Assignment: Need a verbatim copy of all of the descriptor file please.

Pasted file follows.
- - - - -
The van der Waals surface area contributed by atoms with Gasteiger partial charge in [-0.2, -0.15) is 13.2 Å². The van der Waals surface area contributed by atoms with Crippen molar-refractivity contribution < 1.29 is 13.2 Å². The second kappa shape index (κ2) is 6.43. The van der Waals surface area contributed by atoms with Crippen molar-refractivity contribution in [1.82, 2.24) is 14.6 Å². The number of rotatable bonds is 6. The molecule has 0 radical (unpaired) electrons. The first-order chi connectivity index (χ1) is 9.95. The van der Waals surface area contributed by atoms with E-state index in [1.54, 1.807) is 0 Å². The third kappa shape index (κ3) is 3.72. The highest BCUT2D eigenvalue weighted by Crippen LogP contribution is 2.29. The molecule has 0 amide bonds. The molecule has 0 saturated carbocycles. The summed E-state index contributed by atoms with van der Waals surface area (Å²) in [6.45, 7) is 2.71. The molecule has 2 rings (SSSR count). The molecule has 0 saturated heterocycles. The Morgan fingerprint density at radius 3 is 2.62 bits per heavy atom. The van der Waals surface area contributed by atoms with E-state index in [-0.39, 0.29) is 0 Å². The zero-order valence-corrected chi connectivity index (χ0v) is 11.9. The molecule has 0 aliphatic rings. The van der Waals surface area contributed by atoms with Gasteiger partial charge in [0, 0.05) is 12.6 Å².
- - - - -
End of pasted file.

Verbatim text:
The van der Waals surface area contributed by atoms with Gasteiger partial charge in [-0.2, -0.15) is 13.2 Å². The van der Waals surface area contributed by atoms with Crippen molar-refractivity contribution < 1.29 is 13.2 Å². The second kappa shape index (κ2) is 6.43. The van der Waals surface area contributed by atoms with Crippen molar-refractivity contribution in [1.82, 2.24) is 14.6 Å². The number of rotatable bonds is 6. The molecule has 0 radical (unpaired) electrons. The first-order chi connectivity index (χ1) is 9.95. The van der Waals surface area contributed by atoms with E-state index in [1.54, 1.807) is 0 Å². The third kappa shape index (κ3) is 3.72. The highest BCUT2D eigenvalue weighted by Crippen LogP contribution is 2.29. The molecule has 0 amide bonds. The molecule has 0 saturated carbocycles. The summed E-state index contributed by atoms with van der Waals surface area (Å²) in [6.45, 7) is 2.71. The molecule has 2 rings (SSSR count). The molecule has 0 saturated heterocycles. The Morgan fingerprint density at radius 3 is 2.62 bits per heavy atom. The van der Waals surface area contributed by atoms with E-state index in [-0.39, 0.29) is 0 Å². The zero-order valence-corrected chi connectivity index (χ0v) is 11.9. The molecule has 0 aliphatic rings. The van der Waals surface area contributed by atoms with Gasteiger partial charge in [0, 0.05) is 12.6 Å².